Marc Coutanche received his PhD from the University of Pennsylvania. Marc's research examines learning through fast mapping, concept learning, memory consolidation, the role of sleep in memory formation, fMRI analysis methods, informational connectivity, and applications of machine learning methods to brain data.
Karina Schumann earned her PhD from the University of Waterloo. Her research studies conflict resolution, emotions, intellectual humility, religion, and motivation.
Tristen Inagaki acquired her PhD from the University of California, Los Angeles. Her research investigates the areas of social affective neuroscience, social relationships and health, and social connections.
Kevin Binning earned his PhD from the University of California, Los Angeles. His research includes observations of self and social identities, the social psychology of education, and political psychology.
Scott Fraundorf obtained his PhD from the University of Illinois at Urbana-Champaign. His research focuses on topics such as psycholinguistics, memory, cognitive aging, metacognition, statistical modeling, cognitive development, attention, decision making, and educational technology.
Aidan Wright received his PhD form Pennsylvania State University. His research is grounded in understanding the defining features of personality pathology, and examine the processes and outcomes of personality in order to clarify what distinguishes adaptive and maladaptive personality functioning. Aidan strives to learn what aspects of thinking, feeling, and behaving allow some to effectively manage and have rewarding relationships, and achieve their life goals, where others seem to struggle.
Melissa Libertus earned her PhD from Duke University Melissa's research examines cognitive development, math abilities, numerical cognition, working memory, differences in cognitive abilities in infancy and childhood, and developmental cognitive neuroscience.
Amanda Forest acquired her PhD from the University of Waterloo. Her research explores close relationships, emotional expressivity and self-disclosure, self-esteem, embodied cognition, mood contagion, and interpersonal .communication
Benjamin Rottman received his PhD from Yale University. His research examines causal learning, reasoning, and judgment, medical diagnosis and decision-making.
Edward Orehek obtained his PhD in Social Psychology from the University of Maryland. Prior to moving to Pitt, he spent two years as an assistant professor at the University of Groningen in the Netherlands. Ed’s research investigates topics related to social cognition, goals and motivation, and social support. Ed is teaching a new graduate course on Foundations of Social Psychology.
Jennifer Cousins obtained her PhD in Educational Psychology from the University of Arizona. She completed her post-doctoral work here in the Child and Adolescent Psychiatry Department in the School of Medicine. Her research focuses on the integration of social and biological changes of sleep across vulnerable developmental periods and the subsequent outcomes that impact learning, emotion regulation and behavior. Jennifer will teach Introduction to Psychology, Evolutionary Psychology and Human Sexuality.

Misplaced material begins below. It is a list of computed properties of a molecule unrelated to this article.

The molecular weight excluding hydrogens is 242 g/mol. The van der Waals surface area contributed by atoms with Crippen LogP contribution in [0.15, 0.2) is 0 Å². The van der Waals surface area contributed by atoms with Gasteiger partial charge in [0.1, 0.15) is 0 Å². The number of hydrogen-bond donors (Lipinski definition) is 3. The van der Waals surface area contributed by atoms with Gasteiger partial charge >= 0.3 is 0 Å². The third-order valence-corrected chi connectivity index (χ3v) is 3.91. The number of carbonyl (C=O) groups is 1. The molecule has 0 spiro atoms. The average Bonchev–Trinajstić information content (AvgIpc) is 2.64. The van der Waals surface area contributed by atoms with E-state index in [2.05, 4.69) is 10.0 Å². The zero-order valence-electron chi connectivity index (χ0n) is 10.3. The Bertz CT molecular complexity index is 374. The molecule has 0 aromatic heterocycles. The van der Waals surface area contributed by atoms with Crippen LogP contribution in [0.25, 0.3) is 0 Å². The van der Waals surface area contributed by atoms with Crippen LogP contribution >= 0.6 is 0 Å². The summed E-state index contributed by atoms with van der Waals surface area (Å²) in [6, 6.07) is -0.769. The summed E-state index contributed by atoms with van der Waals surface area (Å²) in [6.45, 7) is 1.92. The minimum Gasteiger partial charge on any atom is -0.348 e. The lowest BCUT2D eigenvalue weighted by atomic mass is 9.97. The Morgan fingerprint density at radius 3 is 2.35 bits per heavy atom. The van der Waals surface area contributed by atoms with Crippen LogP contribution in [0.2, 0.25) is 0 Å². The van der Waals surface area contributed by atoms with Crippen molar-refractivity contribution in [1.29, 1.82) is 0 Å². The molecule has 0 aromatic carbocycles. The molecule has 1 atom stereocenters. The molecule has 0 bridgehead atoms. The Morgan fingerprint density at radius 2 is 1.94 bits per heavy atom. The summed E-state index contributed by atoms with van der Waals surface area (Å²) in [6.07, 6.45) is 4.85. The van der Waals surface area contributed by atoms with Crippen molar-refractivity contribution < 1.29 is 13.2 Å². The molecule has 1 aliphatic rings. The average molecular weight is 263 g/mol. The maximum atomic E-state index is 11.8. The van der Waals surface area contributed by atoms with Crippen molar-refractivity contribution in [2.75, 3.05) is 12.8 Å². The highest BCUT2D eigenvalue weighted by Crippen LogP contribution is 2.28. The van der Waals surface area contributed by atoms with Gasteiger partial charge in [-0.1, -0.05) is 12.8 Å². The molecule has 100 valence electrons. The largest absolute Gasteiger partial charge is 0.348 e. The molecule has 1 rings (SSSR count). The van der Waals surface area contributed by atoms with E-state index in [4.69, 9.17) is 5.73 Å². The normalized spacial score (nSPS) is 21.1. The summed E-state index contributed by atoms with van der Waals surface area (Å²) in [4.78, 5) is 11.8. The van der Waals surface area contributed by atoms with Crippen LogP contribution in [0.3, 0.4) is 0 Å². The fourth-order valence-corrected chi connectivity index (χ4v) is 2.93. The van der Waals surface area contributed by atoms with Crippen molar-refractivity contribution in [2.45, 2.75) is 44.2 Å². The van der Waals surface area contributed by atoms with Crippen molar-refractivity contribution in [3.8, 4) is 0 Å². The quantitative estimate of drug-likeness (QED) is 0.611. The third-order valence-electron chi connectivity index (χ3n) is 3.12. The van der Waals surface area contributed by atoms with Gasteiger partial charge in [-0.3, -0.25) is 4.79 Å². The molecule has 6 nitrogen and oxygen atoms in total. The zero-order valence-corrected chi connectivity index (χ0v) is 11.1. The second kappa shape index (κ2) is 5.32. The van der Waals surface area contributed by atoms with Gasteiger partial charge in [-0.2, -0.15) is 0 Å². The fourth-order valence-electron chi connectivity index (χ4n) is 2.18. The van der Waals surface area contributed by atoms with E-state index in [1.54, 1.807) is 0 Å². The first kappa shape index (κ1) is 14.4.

Sybil Streeter earned her PhD in Psychology from the University of Pittsburgh and BPhil from Pitt’s Honors College. Driven by an interest in evolutionary psychology and the “why” behind people’s choices, her research has focused on the relationship between sensory perception and mood, mate choice, and perceptions of physical attractiveness. Sybil brings several years of private-sector research and consulting expertise using an interdisciplinary approach that draws on such diverse fields as cognitive science, literary analysis, evolutionary and social psychology. In addition to teaching Introductory Psychology, Biopsychology, Research Methods, and Sensation and Perception, she will direct the Psychology Advising Office, where she plans to expand experiential learning opportunities.
Pete Gianaros obtained his PhD in Psychology from Penn State. He completed his post-doctoral work here at Pitt in the Cardiovascular Behavioral Medicine Training Program. Also at Pitt, he served as faculty in the Department of Psychiatry in the School of Medicine before joining us. His research focuses on neurobiological and socioeconomic risk factors for cardiovascular disease. Pete will teach Human Cardiovascular Psychophysiology and Introduction to Biopsychology.
Kathryn Monahan obtained her PhD in Developmental Psychology from Temple University. She then completed post-doctoral work at the University of California, Irvine and the University of Washington. Kate’s research examines adolescent development, with a focus on externalizing psychopathology and health risk behavior, including antisocial behavior, substance use, and high-risk sexual behavior. She is especially interested in the policy and prevention implications of research on adolescent development.